The Flint Sit-Down Strike Audio Presentation


The formation of the Auto Workers in earnest, in serious, began, so far as John L Lewis was concerned, began in nineteen thirty-five...nineteen thirty-six. And as these strikes were taking place through-out the United States in the auto industry, in Atlanta, some of the rubber strikes down in Akron, Ohio, some of the auto industry, Kelsey Hays and so forth over in Detroit.

Of and by themselves they were successful in that many of these were settled without real recognition. But they were one to this extend, that management could not discharge these people as they formally had because there was such strength there, but they were never an overpowering thing. No auto facility, manufacturing site, manufacturing plant, had been able to overpower the auto industry.

Now here in Flint on December the thirtieth, nineteen thirty-six, Fisher number two went down. Fisher number two was the automobile body plant which supplied bodies for Chevrolet. A few hours later December thirtieth, nineteen thirty-six Fisher number one who supplied bodies for the Buick motor company went down.

Now these plants were completely occupied, but still it was not bringing General Motors to their knees, they were not negotiating, they were saying as a matter of fact that they would not negotiate. The point was how do you bring a giant corporation like General Motors to its knees.

Well obviously if you cut of their main source of profit, it would be much faster then it would be to cut off the automobile bodies. Because with respect to Chevrolet they had seven assembly plants, six outside of Flint here.

And they could ship these Chevrolet engines to any of these other six assembly plants in the United States who had Fisher body plants and continue to make Chevrolets. So the Fisher body plant for Chevrolet and the Fisher body plant for Buick was a real nuisance for General Motors, but it was not of such a nature that it would bring them to their knees.

Now there had already been a strike strategy committee elected at the Chevrolet facility and as its chairman was a young man by the name of Kermit Johnson who was then about twenty-three years old. And while they were groping about to find a way to successful shut down the Chevrolet facility.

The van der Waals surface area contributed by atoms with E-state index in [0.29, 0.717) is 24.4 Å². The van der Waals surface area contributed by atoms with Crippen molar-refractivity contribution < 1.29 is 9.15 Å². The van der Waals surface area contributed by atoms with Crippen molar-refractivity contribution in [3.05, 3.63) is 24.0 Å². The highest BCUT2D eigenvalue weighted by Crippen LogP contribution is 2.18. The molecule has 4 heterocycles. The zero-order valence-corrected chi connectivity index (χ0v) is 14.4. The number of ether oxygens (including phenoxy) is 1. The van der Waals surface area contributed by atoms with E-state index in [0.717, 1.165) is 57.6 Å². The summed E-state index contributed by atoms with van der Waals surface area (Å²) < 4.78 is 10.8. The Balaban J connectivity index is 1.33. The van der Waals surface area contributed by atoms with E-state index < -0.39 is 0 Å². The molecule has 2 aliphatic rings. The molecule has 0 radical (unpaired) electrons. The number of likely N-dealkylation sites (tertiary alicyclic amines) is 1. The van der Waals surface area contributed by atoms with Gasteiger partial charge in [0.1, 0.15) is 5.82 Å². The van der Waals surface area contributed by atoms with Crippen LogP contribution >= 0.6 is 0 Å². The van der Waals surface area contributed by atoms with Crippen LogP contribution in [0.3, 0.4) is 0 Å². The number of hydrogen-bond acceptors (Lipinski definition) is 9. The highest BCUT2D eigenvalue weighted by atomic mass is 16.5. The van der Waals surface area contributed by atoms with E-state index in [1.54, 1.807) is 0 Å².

Kermit came up with the idea, of well why not shut down the manufacturing motor plant, which is Chevrolet plant number four, was then and still is today known as Chevrolet number four. Now working in conjunction with the strategy to shut down the plant was a man by the name of Bob Travis, who had been sent in here by the UAW as a professional organizer.

And with him was also Roy Reuther a younger brother of Walter. Kermit presented the idea of having a phony strike take place in another Chevrolet plant when in reality the target for the shut down would be Chevrolet plant number four the one that made all the engines for the entire Chevrolet division.

Now in order to do this they figured you had to let the traders, the rats, the people who were really in the union but informing the company, you had to let them know that there was going to be a sit-down. And the sit-down was to take place in a plant called plant number nine, which made small parts for the motor division.

Now this idea was tossed around for quite a long time. Kermit was never able to convince Bob Travis and Roy Reuther that this plan would succeed, they were afraid it would fail and if there was an attempt at occupation, sit-down of a plant and it failed this would be so disheartening that maybe they would never get another sit-down.